Mune and Mura: Chapter 5 Scene 3

The pair opted to have their monthly meeting at Mura’s forge, instead of their regular restaurant.  Mune carefully made his way to the forge, avoiding his regular route so he was not noticed.  The rumour mill was constantly turning in the district, and any information that indicated shops were working together could cause a large amount of discontent.  The two men had avoided rumours due to people having learned of their childhood friendship, but no suspicion was raised as long as they were seen together in public places.

Sitting on the floor of his room, Mura showed the chest to Mune. They sat and looked through its contents.  Mune took some time to read through the first scroll before looking to his friend.

“I had heard stories of such a craft during my travels.  From what I remember, the whole idea of channelling human emotion into an inanimate object was disregarded as false folklore.”

Mura nodded as he considered the chest.  “Whoever put together these scrolls took a lot of effort to do so.  To keep the information in such an elaborate chest means the art was held in high regard.”

“That is true.  Nagahei may have not been able to use the information, so it got left in his pile of discarded materials.”

Mura retrieved the swords he had found, and showed them to Mune.  “He tried to use it.  You can see the engravings.  Other scrolls had it written that the quality of the weapon was strongly linked to the emotion used.”

Mune shook his head.  “When you are creating your weapons, what do you think of as you hammer them into shape?”

“I do not think of anything.  I focus on preparing the weapon in time for the customer, which keeps me motivated.”

“That is surprising.  I know that when I am angry at something or frustrated, I hammer harder than I otherwise would.”  He gave his friend a considering look.  “I do not mean to offend, but the events in your life would push others to their limits.”

Mura stared at the chest, deciding if he should share the fact that his mind had been discontented recently.  “Such things may sit in the back of my mind, but I certainly do not imagine someone I dislike as the raw materials I am forging into a weapon.”

“Good man.  You are a better than me in that regard.  Let us look at some of the other scrolls.”

The pair continued to read through the scrolls, discussing some of the things that they read.  As Mune read, Mura retrieved the swords he had tried to create using the information contained in the chest.  The two objectively considered Mura’s failed attempts, looking at the break on the broken sword to consider if the metal itself was of bad quality.  The folds within the blade looked like glass. The other sword had continued its degradation, with the rust eating holes in the blade.

“These are unprecedented, Mura.  Glass would have melted in the heats we use to forge and temper the blades, so to have remained in the blade past that point…  It is unheard of.”  He nodded to the rusted weapon that had been placed to the side.  “As for the rust…”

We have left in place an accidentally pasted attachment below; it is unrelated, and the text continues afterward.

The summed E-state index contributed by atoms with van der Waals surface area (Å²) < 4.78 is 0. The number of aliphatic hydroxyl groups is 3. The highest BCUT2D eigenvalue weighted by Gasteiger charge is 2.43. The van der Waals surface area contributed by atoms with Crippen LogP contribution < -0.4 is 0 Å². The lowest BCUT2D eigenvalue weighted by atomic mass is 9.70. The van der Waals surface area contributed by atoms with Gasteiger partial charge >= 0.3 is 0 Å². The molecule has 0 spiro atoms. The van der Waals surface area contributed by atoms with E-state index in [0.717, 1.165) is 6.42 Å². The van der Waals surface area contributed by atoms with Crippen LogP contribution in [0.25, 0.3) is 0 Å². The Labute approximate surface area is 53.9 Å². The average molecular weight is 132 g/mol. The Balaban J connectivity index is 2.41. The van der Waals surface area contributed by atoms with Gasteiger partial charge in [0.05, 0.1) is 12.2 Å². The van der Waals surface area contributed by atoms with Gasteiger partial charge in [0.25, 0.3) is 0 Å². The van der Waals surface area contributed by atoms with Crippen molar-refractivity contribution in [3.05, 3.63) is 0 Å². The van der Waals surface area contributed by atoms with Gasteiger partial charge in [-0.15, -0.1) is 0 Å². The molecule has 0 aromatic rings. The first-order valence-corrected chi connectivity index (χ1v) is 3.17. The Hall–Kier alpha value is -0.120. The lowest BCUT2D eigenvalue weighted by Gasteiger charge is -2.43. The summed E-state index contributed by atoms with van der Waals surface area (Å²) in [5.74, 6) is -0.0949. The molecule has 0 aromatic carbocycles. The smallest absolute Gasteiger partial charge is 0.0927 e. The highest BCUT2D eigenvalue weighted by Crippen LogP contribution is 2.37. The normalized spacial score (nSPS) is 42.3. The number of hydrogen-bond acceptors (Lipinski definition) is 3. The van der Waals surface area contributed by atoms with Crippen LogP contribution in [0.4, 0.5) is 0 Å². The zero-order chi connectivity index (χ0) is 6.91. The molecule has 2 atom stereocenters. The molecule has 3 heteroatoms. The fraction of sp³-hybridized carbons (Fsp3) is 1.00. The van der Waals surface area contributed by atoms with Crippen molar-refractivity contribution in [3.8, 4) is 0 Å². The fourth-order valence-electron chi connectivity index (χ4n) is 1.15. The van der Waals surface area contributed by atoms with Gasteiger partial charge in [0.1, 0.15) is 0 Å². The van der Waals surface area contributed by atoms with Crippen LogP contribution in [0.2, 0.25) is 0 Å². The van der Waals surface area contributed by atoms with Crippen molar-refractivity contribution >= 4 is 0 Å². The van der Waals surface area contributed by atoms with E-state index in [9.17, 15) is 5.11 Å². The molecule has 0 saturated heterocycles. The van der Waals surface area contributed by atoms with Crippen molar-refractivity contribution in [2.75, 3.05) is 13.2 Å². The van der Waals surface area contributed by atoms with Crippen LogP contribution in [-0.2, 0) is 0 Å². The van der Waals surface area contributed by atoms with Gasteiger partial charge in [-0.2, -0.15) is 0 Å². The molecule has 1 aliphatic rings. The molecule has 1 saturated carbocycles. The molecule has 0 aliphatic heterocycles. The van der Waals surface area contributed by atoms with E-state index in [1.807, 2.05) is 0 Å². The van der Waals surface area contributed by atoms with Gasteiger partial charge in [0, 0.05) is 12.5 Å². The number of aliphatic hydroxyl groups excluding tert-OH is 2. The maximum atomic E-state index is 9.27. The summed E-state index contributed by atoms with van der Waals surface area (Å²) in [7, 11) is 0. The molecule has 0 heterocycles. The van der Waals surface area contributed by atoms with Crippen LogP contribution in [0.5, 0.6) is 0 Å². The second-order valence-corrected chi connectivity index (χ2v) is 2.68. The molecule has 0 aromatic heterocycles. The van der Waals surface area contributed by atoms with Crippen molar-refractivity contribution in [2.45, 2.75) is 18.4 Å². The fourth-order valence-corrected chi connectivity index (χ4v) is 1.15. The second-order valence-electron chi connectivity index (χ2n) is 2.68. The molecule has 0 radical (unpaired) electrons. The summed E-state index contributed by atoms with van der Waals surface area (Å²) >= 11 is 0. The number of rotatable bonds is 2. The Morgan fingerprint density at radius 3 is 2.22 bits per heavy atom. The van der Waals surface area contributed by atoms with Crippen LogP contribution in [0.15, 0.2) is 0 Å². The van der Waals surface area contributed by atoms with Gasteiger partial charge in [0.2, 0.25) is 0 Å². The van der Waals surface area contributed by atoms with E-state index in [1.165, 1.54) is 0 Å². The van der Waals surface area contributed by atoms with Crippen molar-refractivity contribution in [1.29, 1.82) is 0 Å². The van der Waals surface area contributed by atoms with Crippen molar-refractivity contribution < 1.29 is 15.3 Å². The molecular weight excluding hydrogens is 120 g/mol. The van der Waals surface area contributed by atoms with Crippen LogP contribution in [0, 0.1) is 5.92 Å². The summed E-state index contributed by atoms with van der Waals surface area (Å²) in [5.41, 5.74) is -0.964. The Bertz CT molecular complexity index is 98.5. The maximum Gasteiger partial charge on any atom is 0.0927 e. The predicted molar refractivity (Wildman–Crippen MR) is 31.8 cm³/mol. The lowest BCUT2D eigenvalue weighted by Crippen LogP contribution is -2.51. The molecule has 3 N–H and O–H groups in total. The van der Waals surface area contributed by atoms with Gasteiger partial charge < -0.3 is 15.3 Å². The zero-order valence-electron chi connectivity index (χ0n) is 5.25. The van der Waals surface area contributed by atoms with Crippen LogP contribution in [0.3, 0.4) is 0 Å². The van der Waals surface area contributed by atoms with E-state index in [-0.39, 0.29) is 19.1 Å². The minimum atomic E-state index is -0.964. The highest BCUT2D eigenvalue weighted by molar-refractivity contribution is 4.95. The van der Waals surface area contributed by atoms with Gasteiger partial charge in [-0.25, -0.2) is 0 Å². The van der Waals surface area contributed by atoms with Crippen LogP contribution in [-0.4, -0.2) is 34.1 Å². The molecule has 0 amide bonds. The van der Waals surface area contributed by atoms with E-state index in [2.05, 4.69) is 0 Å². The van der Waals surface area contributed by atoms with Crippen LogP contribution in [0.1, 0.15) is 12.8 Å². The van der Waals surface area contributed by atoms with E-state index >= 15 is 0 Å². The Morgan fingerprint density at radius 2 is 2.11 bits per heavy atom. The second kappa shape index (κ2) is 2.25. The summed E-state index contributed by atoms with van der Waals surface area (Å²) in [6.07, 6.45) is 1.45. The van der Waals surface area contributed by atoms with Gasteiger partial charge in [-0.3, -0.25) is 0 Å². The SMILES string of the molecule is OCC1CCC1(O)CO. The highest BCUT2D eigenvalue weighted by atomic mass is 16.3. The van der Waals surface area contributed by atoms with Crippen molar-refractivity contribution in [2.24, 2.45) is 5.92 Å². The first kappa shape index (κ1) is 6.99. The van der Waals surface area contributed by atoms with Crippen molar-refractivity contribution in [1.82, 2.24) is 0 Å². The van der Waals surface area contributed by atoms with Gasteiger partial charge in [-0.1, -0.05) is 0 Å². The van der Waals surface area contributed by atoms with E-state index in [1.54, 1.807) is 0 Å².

Mura completed Mune’s sentence.  “It is unheard of, I know.  But since I tried the methods in the scrolls to create them, there has to be some merit to what is in the scrolls.”

Mune picked up another scroll, and spent some time reading through it.  “One instance here describes channelling blood lust into a weapon.  To create such a weapon could be disastrous; in the hands of the wrong person, it could create war for the sake of it.”

“It could be that such weapons were destroyed.  The scrolls say that though you could channel emotion into the sword, it does not say that it makes them indestructible.”

“Some of the emotions discussed as being channelled are unbelievable.  Self-doubt, self-loathing, depression…  Someone may be tempted to give such weapons to an enemy.  Could you imagine a weapon eating away at an enemy’s mind, until they lost their will to fight, or even their will to live?”

Mura thought about the possibilities.  “I do not deny that I would have considered such things once, Mune.  I would certainly have given such a weapon to Mitsaki, if he had not died in the battle with Hidetoyo.  The bullies from my childhood are far away now, so it is unlikely they will ever cross my path again.  There are no ill feelings for me to channel.”

Mune looked at his friend, seeing the terrible damage to his face.  “I am thankful that you have such inner peace.  Achieving the success you have, in spite of the challenges life has placed in your path, shows you are a person of considerable resolve.”

Mura gave a smile.  “Thank you for the kind words.”

Mune placed the scroll back into the chest, then stood and stretched.  “It looks to be a long day tomorrow.  The orders seem to have picked up recently.  I may need to consider a new apprentice to assist with keeping up to speed.”  He nodded to the chest.  “We should read through the rest of the scrolls.  Maybe bring one you consider more important than others to our next meeting, and you can share your thoughts with me.”

Mura also stood, picked up the chest and placed it back in its corner of the room.  “I shall do so.  Even if we cannot find a way to use this, there may still be useful information.”

“You would need to be careful there.  You know that the other smiths would be quick to notice a sudden change in your creations.  They do not get to have their own forge in Kyoto if they do not have a falcon’s eye for their craft, and how their competition compares to their own handiwork.”

The two bid their farewells, and Mune descended the steps and exited into the night.  Mura quickly made his way to bed, though the ideas put forth by the scroll and his friend played on his mind until he fell to sleep.

– X –

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